US 209 Closed in Park
Contact: Deb Nordeen
U.S. Route 209 is now closed through Delaware Water Gap National Recreation Area from the park's south contact station (located just north of Fernwood Resort) all the way to the intersection of Route 209 and Route 206 near Milford. The road will remain closed until further notice.
The strong winds and heavy rains from Hurricane Irene have brought down numerous trees along the road and caused flooding at Bushkill Creek. Additional flooding is expected along Route 209 as the Delaware River rises toward flood stage. Many local roads that connect to Route 209, River Road, and other park roads are also closed. Motorists are strongly advised to heed all barricades and closures.
All previous road, river, trail, and site closures that were announced earlier also remain in effect until further notice.
National Weather Service forecasters are currently predicting that the Delaware River will reach flood stage at the Montague, New Jersey gauge by Monday afternoon. Flood stage at that gauge is 25 feet; the current reading is 8.51 feet. In the south end of the park, the Tocks Island gauge currently reads 8.44 feet and is expected to rise to just over 24 feet by Monday afternoon. Flood stage is 21 feet and moderate flooding is expected in that area. The National Weather Service has issued a flood warning for the region. Travelers are warned not to attempt to drive through flooded areas; water may be deeper that it appears.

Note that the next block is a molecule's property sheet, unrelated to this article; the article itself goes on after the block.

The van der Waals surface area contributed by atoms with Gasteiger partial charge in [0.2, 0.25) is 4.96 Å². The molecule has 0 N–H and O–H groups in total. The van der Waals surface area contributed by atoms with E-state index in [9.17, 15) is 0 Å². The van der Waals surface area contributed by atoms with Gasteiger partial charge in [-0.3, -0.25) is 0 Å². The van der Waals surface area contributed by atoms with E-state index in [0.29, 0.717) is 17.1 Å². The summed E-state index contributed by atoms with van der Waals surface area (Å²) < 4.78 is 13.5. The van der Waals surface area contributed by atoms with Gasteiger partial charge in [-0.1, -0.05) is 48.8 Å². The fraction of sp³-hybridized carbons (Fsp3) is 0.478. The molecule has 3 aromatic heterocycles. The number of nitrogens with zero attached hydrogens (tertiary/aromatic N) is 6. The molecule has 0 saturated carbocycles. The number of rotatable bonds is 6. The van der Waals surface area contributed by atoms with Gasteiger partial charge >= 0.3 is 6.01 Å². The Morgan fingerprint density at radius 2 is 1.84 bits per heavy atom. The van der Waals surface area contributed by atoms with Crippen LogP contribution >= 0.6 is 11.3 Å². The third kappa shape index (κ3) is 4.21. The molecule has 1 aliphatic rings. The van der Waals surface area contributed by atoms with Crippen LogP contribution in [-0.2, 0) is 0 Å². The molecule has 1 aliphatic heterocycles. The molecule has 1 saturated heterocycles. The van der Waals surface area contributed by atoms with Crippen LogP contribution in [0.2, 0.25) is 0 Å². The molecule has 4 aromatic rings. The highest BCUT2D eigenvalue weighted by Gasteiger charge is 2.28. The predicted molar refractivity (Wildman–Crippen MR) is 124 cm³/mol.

Visitors and local residents are advised to monitor the weather forecasts for updated information on the hurricane's track. We encourage everyone to visit www.ready.gov or www.listo.gov for tips on creating emergency plans and putting together an emergency supply kit. The park has set up a message line for updates on facility, road and other closures. The number is 570-426-2492. Updated information will also be posted on the park's website, www.nps.gov/dewa, on www.facebook.com/DelWaterGapNPS, and www.twitter.com/DelWaterGapNPS.
Did You Know?
... that a century before this recreation area was formed, the Delaware Water Gap was touted as a Wonder of the World, and drew vacationers via rail lines from Philadelphia and New York City. There were trails to stroll, verandas for viewing the gap, and a steamboat for moonlight cruises. More...